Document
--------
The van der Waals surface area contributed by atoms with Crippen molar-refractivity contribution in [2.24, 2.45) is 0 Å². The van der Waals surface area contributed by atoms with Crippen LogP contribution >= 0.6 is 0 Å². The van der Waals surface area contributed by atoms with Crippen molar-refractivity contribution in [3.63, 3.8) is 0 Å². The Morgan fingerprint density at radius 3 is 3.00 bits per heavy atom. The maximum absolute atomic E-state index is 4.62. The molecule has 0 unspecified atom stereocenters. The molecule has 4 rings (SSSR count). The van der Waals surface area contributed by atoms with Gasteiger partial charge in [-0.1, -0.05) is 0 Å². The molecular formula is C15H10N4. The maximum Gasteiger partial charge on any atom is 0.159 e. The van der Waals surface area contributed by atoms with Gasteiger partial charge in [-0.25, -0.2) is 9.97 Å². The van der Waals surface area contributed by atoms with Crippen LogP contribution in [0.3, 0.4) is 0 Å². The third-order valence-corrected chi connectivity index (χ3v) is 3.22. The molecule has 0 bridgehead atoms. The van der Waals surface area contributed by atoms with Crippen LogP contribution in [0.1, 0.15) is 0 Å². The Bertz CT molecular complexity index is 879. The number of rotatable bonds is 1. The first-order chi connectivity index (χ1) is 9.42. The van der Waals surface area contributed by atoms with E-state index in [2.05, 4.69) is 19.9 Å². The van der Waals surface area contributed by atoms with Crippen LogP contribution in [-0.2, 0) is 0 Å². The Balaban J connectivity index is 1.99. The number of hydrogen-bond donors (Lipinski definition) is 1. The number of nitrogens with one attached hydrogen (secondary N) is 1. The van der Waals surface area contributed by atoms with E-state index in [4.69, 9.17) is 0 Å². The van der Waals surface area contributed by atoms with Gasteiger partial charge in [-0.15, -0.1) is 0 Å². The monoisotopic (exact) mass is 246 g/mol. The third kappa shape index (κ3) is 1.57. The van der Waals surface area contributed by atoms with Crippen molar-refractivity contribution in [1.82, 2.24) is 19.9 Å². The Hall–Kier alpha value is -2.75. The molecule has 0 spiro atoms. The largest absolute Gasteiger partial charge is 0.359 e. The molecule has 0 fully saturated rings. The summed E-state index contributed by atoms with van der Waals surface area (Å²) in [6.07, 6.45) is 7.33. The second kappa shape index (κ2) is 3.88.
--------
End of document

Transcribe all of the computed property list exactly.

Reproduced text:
The van der Waals surface area contributed by atoms with Crippen molar-refractivity contribution in [2.24, 2.45) is 0 Å². The van der Waals surface area contributed by atoms with Crippen LogP contribution >= 0.6 is 0 Å². The van der Waals surface area contributed by atoms with Crippen molar-refractivity contribution in [3.63, 3.8) is 0 Å². The Morgan fingerprint density at radius 3 is 3.00 bits per heavy atom. The maximum absolute atomic E-state index is 4.62. The molecule has 0 unspecified atom stereocenters. The molecule has 4 rings (SSSR count). The van der Waals surface area contributed by atoms with Gasteiger partial charge in [-0.1, -0.05) is 0 Å². The molecular formula is C15H10N4. The maximum Gasteiger partial charge on any atom is 0.159 e. The van der Waals surface area contributed by atoms with Gasteiger partial charge in [-0.25, -0.2) is 9.97 Å². The van der Waals surface area contributed by atoms with Crippen LogP contribution in [0.3, 0.4) is 0 Å². The third-order valence-corrected chi connectivity index (χ3v) is 3.22. The molecule has 0 bridgehead atoms. The van der Waals surface area contributed by atoms with Crippen LogP contribution in [0.1, 0.15) is 0 Å². The Bertz CT molecular complexity index is 879. The number of rotatable bonds is 1. The first-order chi connectivity index (χ1) is 9.42. The van der Waals surface area contributed by atoms with E-state index in [2.05, 4.69) is 19.9 Å². The van der Waals surface area contributed by atoms with Crippen LogP contribution in [-0.2, 0) is 0 Å². The Balaban J connectivity index is 1.99. The number of hydrogen-bond donors (Lipinski definition) is 1. The number of nitrogens with one attached hydrogen (secondary N) is 1. The van der Waals surface area contributed by atoms with E-state index in [4.69, 9.17) is 0 Å². The van der Waals surface area contributed by atoms with Gasteiger partial charge in [-0.15, -0.1) is 0 Å². The monoisotopic (exact) mass is 246 g/mol. The third kappa shape index (κ3) is 1.57. The van der Waals surface area contributed by atoms with Crippen molar-refractivity contribution in [1.82, 2.24) is 19.9 Å². The Hall–Kier alpha value is -2.75. The molecule has 0 spiro atoms. The largest absolute Gasteiger partial charge is 0.359 e. The molecule has 0 fully saturated rings. The summed E-state index contributed by atoms with van der Waals surface area (Å²) in [6.07, 6.45) is 7.33. The second kappa shape index (κ2) is 3.88.